Sabotage

I have alluded to such bulldozing force of ‘self-sabotage’ in previous blog posts to spread mental health awareness and promote visibility of such a dilapidating illness. I now would like to share a poem I wrote 1 year and a half ago and the words flooded out of me. I have never shared this before because I truly feel like I am bearing my darkest moment of my soul for all to see. But, with all the support I have received from previous posts I feel like now is the right time to publish this poem for all to see, and hopefully people will begin to truly grasp the seriousness of mental health.

Sabotage

Nothing great lasts too long
Such things are tampered with
Discarded
Railroaded
But by what you may ask?
Or maybe the more poignant question, by who?
Well that remains to be seen
Before I ever recognise any sign of fulfillment I am always greeted by the awareness of its absence
Dampened by the sodden tears of loneliness
Drowning in the she absence of joy

Why?
Maybe there is some truth with such wives tale
You never know what is good until it is gone
But what is the cause of such vanishing act of contentment

I have a persistent stomach churning itch of a monster lurking in the shadows
Again…only becoming aware of its actions after the fact
When the arms of havoc let emptiness embrace me
Gaining a tight suffocating grasp upon ME…the real me
Is this monster the cause of such depression?
Like an old friend it greets me with a certain familiarity
A friend it is not
As with is it, it brings unerring unpleasantness
And unwelcome attendance

With one set in stone intention
To break the status quo and sabotage
Sabotage any flickering light of hope
Sabotage any chance of redemption
Sabotage any chance of recovery
And finally sabotage any chance of peace my soul is yearning to find

It’s come the time where this unrelenting sabotage has caused me to feel an unbridgeable void to happiness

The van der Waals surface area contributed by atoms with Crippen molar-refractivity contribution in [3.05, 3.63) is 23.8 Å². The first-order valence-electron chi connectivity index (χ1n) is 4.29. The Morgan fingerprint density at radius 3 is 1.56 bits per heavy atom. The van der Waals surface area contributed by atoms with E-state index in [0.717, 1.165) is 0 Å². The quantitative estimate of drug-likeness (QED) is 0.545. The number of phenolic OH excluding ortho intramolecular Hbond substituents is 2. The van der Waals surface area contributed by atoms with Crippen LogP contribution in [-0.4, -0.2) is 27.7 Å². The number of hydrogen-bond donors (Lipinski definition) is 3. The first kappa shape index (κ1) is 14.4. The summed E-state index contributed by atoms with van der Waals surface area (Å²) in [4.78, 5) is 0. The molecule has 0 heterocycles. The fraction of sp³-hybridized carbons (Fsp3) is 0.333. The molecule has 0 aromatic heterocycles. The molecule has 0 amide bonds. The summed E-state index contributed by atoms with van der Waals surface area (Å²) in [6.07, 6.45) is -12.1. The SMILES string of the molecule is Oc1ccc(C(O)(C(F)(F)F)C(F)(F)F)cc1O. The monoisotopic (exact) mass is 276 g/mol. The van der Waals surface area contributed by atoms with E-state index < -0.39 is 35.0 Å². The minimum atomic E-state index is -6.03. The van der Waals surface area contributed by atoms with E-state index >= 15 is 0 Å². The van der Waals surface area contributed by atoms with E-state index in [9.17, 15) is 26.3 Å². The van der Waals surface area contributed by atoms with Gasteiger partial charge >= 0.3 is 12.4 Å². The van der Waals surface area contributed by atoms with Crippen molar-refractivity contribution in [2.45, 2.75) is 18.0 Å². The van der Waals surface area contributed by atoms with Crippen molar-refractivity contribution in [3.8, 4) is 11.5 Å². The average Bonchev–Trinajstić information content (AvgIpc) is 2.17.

An unbridgeable void to belonging
An unbridgeable void to the old me, the best version of me

I crave to unmask such monster
Expose the true agent to this devastating sickness
However it clings to me
Torments me
Controls me
Possesses me
And inconceivably and senselessly crushes my soul

What is left is I in anguish
I in irreparable despair
I in unimaginable rage
Despite all that is left it is the monster whom is responsible for the actions of unrelenting disparity and sabotage
So why is it I who is left with a lump in my throat
Tears gushing down my face
Drowning me with guilt
Self-hatred

Why?
Because after such devastation every time the monster is unmasked
All I can see is a reflection
Adjoined with the realization that I am the monster of my own demons
I am the chains that bind me to this sickness
I am the master and deceiver of such demoralizing soul sucking self-sabotage
I find it unstoppable but unbearable
Fully aware of its deafening presence yet having no choice but to obey the laws of physics
Move out of the unstoppable forces way because that’s what makes it an unstoppable force

I am, however, aware that I have given it omnipotence in my mind
The destroyer or savior of my life is embedded in my mind
To save my soul I must save my mind
I must abuse this self-sabotage how it did to me
Bludgeon this self-sabotage how it did to me
Asphyxiate this self-sabotage how it did to me
Erase this self-sabotage how it did to me

All I have to remember is that my mind is my phoenix
My sickness is my flames
And one day I shall rise


My Depression and Me

First thoughts when glancing at these pictures are perhaps: happy, self-assured, living life to the fullest or maybe even fulfilled. But I guarantee, you weren’t considering the words: mask, barrier, delusion, scared or depressed. But I was all of those things when each of those pictures were taken. When I was being care-free jumping off boats on holiday with my best friends at 18, or even at university (albeit the first-time round) when I was also 18; even when I was living the summer of a lifetime in America at 19. And as much I wish it were not true and I could present myself as fully healed today, even at 21, I am still fighting a battle which sometimes feels like I am drowning in. I have lived with and am still living with depression and anxiety noticeably for me since I was 15 years old. That’s not to say I haven’t encountered varying times of severity and relief with my personal mental health struggles but it has been a constant weight on my shoulders throughout my adolescence and beginning of my independent adult life. I am fortunate enough and proud to be writing and sharing my story with you all today because for the first time since I was 15 years old, I can see the light at the end of the cataclysmic journey of self-despair and mental torture. I can finally see how I am stronger, more self-aware and understanding of my mental state now than I was 6 years ago, than I was 2 years ago; even than I was 6 months ago.